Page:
A new member of the Meridian City Council is calling for a major urban renewal effort. Ward 5 Councilman Randy Hammon says vacant and abandoned property in Meridian is costing local government thousands of dollars each year in lost revenue, and he says it's a high price that the city can't afford to pay.
"We have neighborhoods that have to be stabilized that are all the way up to Country Club Drive."
As one of the three new members of the city council, one issue that's topping Hammon's agenda is getting abandoned and vacant pieces of property back on the tax roll. He says similar efforts have already been successful in other cities.
It's absolutely worked. Hattiesburg has stabilized 36 neighborhoods. They started 15 to 20 years ago, and they stabilized neighborhoods by doing it one neighborhood at a time.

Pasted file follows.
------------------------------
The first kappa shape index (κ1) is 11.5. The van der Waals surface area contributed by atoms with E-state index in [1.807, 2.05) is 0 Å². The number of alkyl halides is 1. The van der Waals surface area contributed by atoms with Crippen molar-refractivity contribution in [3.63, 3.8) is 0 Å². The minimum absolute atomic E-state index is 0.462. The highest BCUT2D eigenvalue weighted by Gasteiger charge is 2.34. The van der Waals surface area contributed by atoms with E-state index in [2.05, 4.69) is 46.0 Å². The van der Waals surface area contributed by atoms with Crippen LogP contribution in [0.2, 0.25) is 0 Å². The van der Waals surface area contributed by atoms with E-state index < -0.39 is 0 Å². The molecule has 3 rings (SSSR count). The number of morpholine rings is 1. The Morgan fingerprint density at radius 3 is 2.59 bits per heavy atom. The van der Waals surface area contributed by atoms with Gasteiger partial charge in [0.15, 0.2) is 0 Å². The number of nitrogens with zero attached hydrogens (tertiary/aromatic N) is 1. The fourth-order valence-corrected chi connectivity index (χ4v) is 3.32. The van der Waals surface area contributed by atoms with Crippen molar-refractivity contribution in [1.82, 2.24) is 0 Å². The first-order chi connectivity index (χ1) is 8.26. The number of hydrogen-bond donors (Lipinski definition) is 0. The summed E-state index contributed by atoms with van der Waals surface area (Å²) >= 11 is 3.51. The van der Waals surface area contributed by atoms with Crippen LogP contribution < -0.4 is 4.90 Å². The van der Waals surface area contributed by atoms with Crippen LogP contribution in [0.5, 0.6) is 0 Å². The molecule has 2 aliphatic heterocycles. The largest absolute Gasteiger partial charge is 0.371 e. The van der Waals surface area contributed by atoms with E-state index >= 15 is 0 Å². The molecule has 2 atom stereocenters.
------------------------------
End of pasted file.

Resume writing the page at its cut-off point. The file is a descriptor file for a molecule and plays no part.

According to Hammon getting vacant or abandoned pieces of property back on the tax roll can cost governments initially, but contends that the ultimate payoff is more.
'If you look at the studies, cities like Tampa, Philadelphia and those types of cities realized over a period of time of 15 to 20 years $1.50 for every dollar that they invested. It's being done, and it's very doable in Meridian!'
The City of Meridian and Lauderdale County entered an inter-local agreement to tear down dilapidated structures nine years ago. So far 345 dilapidated houses have been removed. Of those, sixty-five were demolished this year.